Prizes are courtesy of Astoria Federal Savings.
TOPIC: Who is your inspiration in the field of technology and innovation? What do you aspire to become once you graduate from NYIT with a degree in engineering, information technology, or computer science?
FORMAT: Be creative! Choose an outlet to show us who your inspiration is and explain how winning an iPad or computer will help you achieve your academic goals at NYIT. You may produce a video, write an 800-word essay, create a digital design, develop a webpage, or choose another format. Your entry should be creative but professional and may be used on nyit.edu to profile our undergraduate students.
ELIGIBILITY: All undergraduate, female students majoring in any of the academic programs in the School of Engineering and Computing Sciences may enter. Students must be enrolled for the fall 2012 semester. Please note that if you participated in this competition in the past and won a laptop, you are not eligible to participate again.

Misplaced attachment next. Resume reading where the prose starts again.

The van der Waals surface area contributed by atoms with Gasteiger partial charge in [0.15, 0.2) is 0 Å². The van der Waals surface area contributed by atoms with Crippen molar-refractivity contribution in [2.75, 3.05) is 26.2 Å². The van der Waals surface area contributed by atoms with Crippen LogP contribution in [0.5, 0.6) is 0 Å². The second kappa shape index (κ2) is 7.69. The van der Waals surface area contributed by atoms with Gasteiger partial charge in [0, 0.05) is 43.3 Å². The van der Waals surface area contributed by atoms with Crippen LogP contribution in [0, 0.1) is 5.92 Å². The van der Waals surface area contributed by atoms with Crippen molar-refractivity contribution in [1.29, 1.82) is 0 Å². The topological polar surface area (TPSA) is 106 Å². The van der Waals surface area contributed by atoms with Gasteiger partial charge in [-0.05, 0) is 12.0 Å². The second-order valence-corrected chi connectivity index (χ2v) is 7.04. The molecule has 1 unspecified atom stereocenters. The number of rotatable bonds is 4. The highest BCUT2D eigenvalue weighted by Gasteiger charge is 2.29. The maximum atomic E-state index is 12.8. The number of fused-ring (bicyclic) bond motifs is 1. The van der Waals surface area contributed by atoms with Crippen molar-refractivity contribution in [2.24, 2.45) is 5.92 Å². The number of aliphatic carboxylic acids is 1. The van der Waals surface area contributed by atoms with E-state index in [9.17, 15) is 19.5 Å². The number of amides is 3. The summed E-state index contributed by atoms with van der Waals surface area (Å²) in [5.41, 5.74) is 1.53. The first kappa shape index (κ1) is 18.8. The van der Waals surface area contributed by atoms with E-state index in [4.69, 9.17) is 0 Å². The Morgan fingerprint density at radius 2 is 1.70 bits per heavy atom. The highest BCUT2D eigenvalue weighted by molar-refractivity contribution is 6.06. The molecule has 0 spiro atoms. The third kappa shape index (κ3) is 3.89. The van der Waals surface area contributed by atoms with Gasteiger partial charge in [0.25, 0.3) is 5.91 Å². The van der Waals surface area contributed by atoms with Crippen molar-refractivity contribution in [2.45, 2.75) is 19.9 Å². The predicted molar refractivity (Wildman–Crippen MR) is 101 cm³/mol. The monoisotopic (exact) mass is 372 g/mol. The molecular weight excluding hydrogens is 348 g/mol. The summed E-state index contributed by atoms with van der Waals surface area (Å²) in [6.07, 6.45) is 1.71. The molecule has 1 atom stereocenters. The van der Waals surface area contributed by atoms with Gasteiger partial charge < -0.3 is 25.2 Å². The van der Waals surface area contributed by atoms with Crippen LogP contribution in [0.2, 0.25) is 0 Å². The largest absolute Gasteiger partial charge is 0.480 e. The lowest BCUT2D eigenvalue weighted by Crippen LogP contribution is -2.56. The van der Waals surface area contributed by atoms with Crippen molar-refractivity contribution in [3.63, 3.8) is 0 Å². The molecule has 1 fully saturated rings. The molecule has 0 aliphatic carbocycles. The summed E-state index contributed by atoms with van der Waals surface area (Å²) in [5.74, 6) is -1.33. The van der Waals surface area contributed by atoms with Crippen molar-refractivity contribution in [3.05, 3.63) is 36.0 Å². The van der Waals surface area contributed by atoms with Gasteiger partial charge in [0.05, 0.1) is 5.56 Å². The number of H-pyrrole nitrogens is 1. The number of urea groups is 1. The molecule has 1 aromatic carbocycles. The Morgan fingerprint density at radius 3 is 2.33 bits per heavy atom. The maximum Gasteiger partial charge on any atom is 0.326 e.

The deadline to submit your entry is extended to Friday, Dec. 7, 2012 by 5 p.m., due to challenges faced this November. Please include your full name and NYIT Student ID in an email to email@example.com.
Video entries should be at least one minute long, in a .MOV format, and can be sent as an email attachment, posted on your YouTube account, or saved to a USB or DVD and mailed to NYIT. Essay entries must be 12 point, double spaced, 800 words maximum.
To submit your entry to the contest, complete the Creative Astoria Federal Competition Form and email it with your entry to firstname.lastname@example.org by Dec. 7 or mail it to Angela Delcid, Re: Creative Astoria Federal Competition, New York Institute of Technology, Office of Admissions, Northern Boulevard, Old Westbury, NY 11568.
We look forward to reviewing your entry!
Preview Day: Engineering & Computing Sciences and Management
Preview Day: Arts & Sciences, Architecture & Design
Preview Day: Arts & Sciences, Health Professions
Preview Day: Management, Architecture & Design, Engineering & Computing Sciences